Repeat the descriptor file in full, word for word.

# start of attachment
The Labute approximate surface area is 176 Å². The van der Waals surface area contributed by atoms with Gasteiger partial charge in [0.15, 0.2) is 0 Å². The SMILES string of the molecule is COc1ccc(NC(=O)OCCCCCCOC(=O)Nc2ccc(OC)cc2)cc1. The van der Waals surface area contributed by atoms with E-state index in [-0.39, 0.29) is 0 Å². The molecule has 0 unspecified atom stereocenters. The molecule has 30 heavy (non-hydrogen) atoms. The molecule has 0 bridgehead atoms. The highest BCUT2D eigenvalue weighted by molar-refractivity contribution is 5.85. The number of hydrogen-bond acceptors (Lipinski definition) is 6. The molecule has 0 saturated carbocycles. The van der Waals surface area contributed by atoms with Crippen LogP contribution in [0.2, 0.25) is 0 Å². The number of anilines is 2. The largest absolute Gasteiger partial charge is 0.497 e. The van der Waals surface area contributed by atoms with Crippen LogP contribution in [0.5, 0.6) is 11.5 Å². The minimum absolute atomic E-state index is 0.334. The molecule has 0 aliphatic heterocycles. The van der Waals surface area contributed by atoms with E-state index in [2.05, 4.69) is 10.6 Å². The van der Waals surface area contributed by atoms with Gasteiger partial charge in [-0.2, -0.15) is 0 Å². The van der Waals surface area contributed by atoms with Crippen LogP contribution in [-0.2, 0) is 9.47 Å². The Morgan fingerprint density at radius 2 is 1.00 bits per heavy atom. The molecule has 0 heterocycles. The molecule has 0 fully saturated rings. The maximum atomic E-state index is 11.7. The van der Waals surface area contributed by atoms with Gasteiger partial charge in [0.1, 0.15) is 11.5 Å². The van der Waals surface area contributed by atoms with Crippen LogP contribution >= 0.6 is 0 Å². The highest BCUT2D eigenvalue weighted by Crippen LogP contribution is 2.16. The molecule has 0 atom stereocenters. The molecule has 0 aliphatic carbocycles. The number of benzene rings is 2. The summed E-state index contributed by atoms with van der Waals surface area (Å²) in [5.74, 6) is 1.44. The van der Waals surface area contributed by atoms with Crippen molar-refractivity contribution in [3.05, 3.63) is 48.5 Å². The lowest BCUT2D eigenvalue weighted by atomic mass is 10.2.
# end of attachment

The Labute approximate surface area is 176 Å². The van der Waals surface area contributed by atoms with Gasteiger partial charge in [0.15, 0.2) is 0 Å². The SMILES string of the molecule is COc1ccc(NC(=O)OCCCCCCOC(=O)Nc2ccc(OC)cc2)cc1. The van der Waals surface area contributed by atoms with E-state index in [-0.39, 0.29) is 0 Å². The molecule has 0 unspecified atom stereocenters. The molecule has 30 heavy (non-hydrogen) atoms. The molecule has 0 bridgehead atoms. The highest BCUT2D eigenvalue weighted by molar-refractivity contribution is 5.85. The number of hydrogen-bond acceptors (Lipinski definition) is 6. The molecule has 0 saturated carbocycles. The van der Waals surface area contributed by atoms with Crippen LogP contribution in [0.2, 0.25) is 0 Å². The number of anilines is 2. The largest absolute Gasteiger partial charge is 0.497 e. The van der Waals surface area contributed by atoms with Crippen LogP contribution in [0.5, 0.6) is 11.5 Å². The minimum absolute atomic E-state index is 0.334. The molecule has 0 aliphatic heterocycles. The van der Waals surface area contributed by atoms with E-state index in [2.05, 4.69) is 10.6 Å². The van der Waals surface area contributed by atoms with Gasteiger partial charge in [-0.2, -0.15) is 0 Å². The van der Waals surface area contributed by atoms with Crippen LogP contribution in [-0.2, 0) is 9.47 Å². The Morgan fingerprint density at radius 2 is 1.00 bits per heavy atom. The molecule has 0 heterocycles. The molecule has 0 fully saturated rings. The maximum atomic E-state index is 11.7. The van der Waals surface area contributed by atoms with Gasteiger partial charge in [0.1, 0.15) is 11.5 Å². The van der Waals surface area contributed by atoms with Crippen LogP contribution >= 0.6 is 0 Å². The highest BCUT2D eigenvalue weighted by Crippen LogP contribution is 2.16. The molecule has 0 atom stereocenters. The molecule has 0 aliphatic carbocycles. The number of benzene rings is 2. The summed E-state index contributed by atoms with van der Waals surface area (Å²) in [5.74, 6) is 1.44. The van der Waals surface area contributed by atoms with Crippen molar-refractivity contribution in [3.05, 3.63) is 48.5 Å². The lowest BCUT2D eigenvalue weighted by atomic mass is 10.2.